Hello everyone! Ms. Brigid here, fromMerit School of Music in Chicago, IL. Thank you for joining me! This post takes up where my March 18, 2014 entry, Part I. From Hush Little Baby to Yo-Yo Ma - Using Books, Apps and YouTube Videos to Introduce Legato and Staccato, left off.
A great deal of territory was covered in the first post:
· Using the lullaby Hush Little Baby with Marla Frazee’s book of the same name to introduce staccato and legato
· Employing comparative recordings and guided listening to build exposure to different styles, sounds and artists
· Introducing real-life musicians Yo-Yo Ma & Bobby McFerrin playing the song through a YouTube video through the Watchlater app
Meet the Orchestra
The musical collaboration between Bobby McFerrin and Yo-Yo Ma invariably delights my students, and class discussion leads naturally to questions about the instruments played. Of course, there's an app for that, Meet the Orchestra.
As apps go, Meet the Orchestra is direct and no nonsense. It’s also a fine app for “guess the instrument,” but you won’t have to guess which instrument I’m focusing on. It’s the cello, of course, in honor of Yo-Yo Ma!
After an orchestra family is selected, each instrument in the section is introduced by name. When a specific instrument is selected, the other members of the family rush off the stage and a solo starts. The title and composer’s name scroll under “now playing,” and general information about the instrument is included.
Excerpts are generous, nicely curated, and can be changed by selecting the notes on the staff. If there are five notes, the instrument has five separate listening examples. My kiddos delight in selecting what comes next.
Questions for guided listening: Was the piece (mostly) high or low? Fast or slow? Piano or Forte? Legato or Staccato? Answers, of course, can be none of the above!
Cello excerpts include:
· Bach – Bouree frm Suite No.3 in C for unaccompanied cello, BWV1009
· Brahms – Cello Sonata No.1 in e, Op38
· Tchaikovsky – Symphony No.4 in f, Op.36
· Saint-Saëns – The Swan from The Carnival of the Animals
Depending on time, age group and intention, other questions might be: How did it make you feel? What kind of brain pictures did you get?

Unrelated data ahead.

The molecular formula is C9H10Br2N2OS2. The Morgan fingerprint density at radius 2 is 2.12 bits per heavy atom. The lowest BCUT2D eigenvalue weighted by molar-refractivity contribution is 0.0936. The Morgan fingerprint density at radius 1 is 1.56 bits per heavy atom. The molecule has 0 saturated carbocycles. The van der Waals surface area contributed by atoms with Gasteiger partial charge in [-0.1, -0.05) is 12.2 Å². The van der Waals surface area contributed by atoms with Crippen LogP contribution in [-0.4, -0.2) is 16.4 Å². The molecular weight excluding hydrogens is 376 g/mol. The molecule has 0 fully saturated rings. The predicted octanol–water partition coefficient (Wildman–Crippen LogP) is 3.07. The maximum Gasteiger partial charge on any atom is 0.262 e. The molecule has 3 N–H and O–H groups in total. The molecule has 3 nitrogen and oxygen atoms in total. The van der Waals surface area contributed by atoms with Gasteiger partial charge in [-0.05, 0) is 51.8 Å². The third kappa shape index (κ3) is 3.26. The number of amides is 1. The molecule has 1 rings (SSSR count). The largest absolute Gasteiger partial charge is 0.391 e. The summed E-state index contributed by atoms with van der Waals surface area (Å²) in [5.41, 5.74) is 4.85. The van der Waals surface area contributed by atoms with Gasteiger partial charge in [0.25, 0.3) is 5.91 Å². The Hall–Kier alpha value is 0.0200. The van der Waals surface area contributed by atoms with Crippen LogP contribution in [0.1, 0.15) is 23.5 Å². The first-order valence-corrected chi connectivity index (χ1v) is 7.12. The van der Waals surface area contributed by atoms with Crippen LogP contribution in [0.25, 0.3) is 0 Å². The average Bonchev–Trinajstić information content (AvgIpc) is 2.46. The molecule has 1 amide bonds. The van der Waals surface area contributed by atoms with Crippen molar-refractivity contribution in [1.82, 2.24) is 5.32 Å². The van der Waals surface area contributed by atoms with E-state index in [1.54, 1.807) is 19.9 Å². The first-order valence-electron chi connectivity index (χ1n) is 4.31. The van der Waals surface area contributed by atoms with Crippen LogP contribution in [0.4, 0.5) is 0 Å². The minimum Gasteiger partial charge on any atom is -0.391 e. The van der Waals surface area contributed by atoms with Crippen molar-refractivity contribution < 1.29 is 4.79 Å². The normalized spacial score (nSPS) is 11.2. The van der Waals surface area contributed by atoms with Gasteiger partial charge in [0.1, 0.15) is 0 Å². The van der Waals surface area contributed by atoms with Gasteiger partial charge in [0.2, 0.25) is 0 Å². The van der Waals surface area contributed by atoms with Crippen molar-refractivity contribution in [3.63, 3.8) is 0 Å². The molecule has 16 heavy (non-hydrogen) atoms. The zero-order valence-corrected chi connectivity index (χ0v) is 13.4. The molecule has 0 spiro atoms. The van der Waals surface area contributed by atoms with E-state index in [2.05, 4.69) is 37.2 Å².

Shall We Dance?
The answer is always “Yes!”
|Music Masters II Dancers!|
There is a wealth of repertoire that lends itself to dancing legato and staccato. Among my top choices are a handful of movements, or pieces, from Camille Saint-Saëns Carnival of the Animals. The compositions are short, engaging (most under two minutes), and lovely to move to. Hens & Roosters and Fossils lend themselves to staccato, while The Swan luxuriously exudes legato. Kangaroos and Aquarium have a bit of both.*
Listen. Encourage students to think what animal(s) the composer was writing about.
Look. Multiple book/CD versions of Carnival of the Animals are available. My favorite is the 1999 edition with commentary by Barrie C. Turner and whimsical, colorful illustrations by Sue Williams.
Move. Encourage students to move freely in response to the movement. Dance streamers (directions below) can heighten the exploration.
|Music Masters II Dancer!|
Extend. Find actual or animated performances of individual pieces or the whole suite on YouTube. Download through the Watchlater app, and share with your class! The options are thrilling.
A very specific kind of YouTube has emerged where some dedicated soul has downloaded the score and synchronized it to the music. Fascnating.
There’s even a Bugs and Daffy’s “Carnival of the Animals” from 1976, which combines said characters, a young Michael Tilsen Thomas as conductor, and Ogden Nash lyrics. The orchestra performances are thrilling, but stay away if you’re not a Daffy Duck fan!
Challenge. My kiddos and families always love a Pre-K or Kindergarten challenge. Hand out dance streamers and do preliminary warmups using legato and staccato movements (jump, sway, bounce, twirl, etc). Tell your class, , “I’m going to switch from playing legato to staccato music, and not tell you when I do. Show me, through your movements, which one it is. Freeze when the music stops.”
Here’s where the iPad shines yet again. The whole suite is in my iTunes, and the songs can be instantly changed with the tap of the finger. There’s no fussing with remotes or manually changing cuts on the CD player. PIC
Shall We Sing?